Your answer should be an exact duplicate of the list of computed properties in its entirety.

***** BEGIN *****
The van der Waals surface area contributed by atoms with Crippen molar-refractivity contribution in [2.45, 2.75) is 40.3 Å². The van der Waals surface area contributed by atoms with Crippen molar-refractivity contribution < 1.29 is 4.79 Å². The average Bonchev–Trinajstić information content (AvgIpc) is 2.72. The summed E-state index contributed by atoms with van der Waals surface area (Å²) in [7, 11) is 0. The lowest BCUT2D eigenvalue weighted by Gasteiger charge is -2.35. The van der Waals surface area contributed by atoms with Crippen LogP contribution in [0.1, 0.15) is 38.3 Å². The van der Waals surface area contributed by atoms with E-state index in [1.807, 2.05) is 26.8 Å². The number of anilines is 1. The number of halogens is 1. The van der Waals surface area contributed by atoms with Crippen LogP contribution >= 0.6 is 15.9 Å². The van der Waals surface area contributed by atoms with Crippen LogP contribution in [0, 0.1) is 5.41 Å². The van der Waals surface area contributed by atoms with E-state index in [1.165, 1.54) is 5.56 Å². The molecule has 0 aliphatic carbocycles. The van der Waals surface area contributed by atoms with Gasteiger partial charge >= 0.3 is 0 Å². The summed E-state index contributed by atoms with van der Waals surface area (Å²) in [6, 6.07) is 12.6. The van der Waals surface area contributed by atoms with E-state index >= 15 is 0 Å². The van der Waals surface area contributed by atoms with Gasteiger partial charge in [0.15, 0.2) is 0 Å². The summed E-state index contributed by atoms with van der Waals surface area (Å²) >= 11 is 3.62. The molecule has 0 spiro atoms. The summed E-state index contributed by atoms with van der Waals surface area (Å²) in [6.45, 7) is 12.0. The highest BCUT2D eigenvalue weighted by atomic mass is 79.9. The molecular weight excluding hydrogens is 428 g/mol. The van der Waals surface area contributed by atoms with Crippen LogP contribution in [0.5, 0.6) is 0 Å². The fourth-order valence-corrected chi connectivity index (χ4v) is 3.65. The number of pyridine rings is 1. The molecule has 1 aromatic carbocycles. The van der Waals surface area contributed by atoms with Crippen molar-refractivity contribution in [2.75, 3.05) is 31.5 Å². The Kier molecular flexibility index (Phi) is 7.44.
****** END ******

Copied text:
The van der Waals surface area contributed by atoms with Crippen molar-refractivity contribution in [2.45, 2.75) is 40.3 Å². The van der Waals surface area contributed by atoms with Crippen molar-refractivity contribution < 1.29 is 4.79 Å². The average Bonchev–Trinajstić information content (AvgIpc) is 2.72. The summed E-state index contributed by atoms with van der Waals surface area (Å²) in [7, 11) is 0. The lowest BCUT2D eigenvalue weighted by Gasteiger charge is -2.35. The van der Waals surface area contributed by atoms with Crippen LogP contribution in [0.1, 0.15) is 38.3 Å². The van der Waals surface area contributed by atoms with E-state index in [1.807, 2.05) is 26.8 Å². The number of anilines is 1. The number of halogens is 1. The van der Waals surface area contributed by atoms with Crippen LogP contribution >= 0.6 is 15.9 Å². The van der Waals surface area contributed by atoms with Crippen LogP contribution in [0, 0.1) is 5.41 Å². The van der Waals surface area contributed by atoms with E-state index in [1.165, 1.54) is 5.56 Å². The molecule has 0 aliphatic carbocycles. The van der Waals surface area contributed by atoms with Gasteiger partial charge >= 0.3 is 0 Å². The summed E-state index contributed by atoms with van der Waals surface area (Å²) in [6, 6.07) is 12.6. The van der Waals surface area contributed by atoms with E-state index >= 15 is 0 Å². The van der Waals surface area contributed by atoms with Gasteiger partial charge in [0.15, 0.2) is 0 Å². The summed E-state index contributed by atoms with van der Waals surface area (Å²) >= 11 is 3.62. The molecule has 0 spiro atoms. The summed E-state index contributed by atoms with van der Waals surface area (Å²) in [6.45, 7) is 12.0. The highest BCUT2D eigenvalue weighted by atomic mass is 79.9. The molecular weight excluding hydrogens is 428 g/mol. The van der Waals surface area contributed by atoms with Crippen LogP contribution in [0.5, 0.6) is 0 Å². The fourth-order valence-corrected chi connectivity index (χ4v) is 3.65. The number of pyridine rings is 1. The molecule has 1 aromatic carbocycles. The van der Waals surface area contributed by atoms with Crippen molar-refractivity contribution in [2.75, 3.05) is 31.5 Å². The Kier molecular flexibility index (Phi) is 7.44.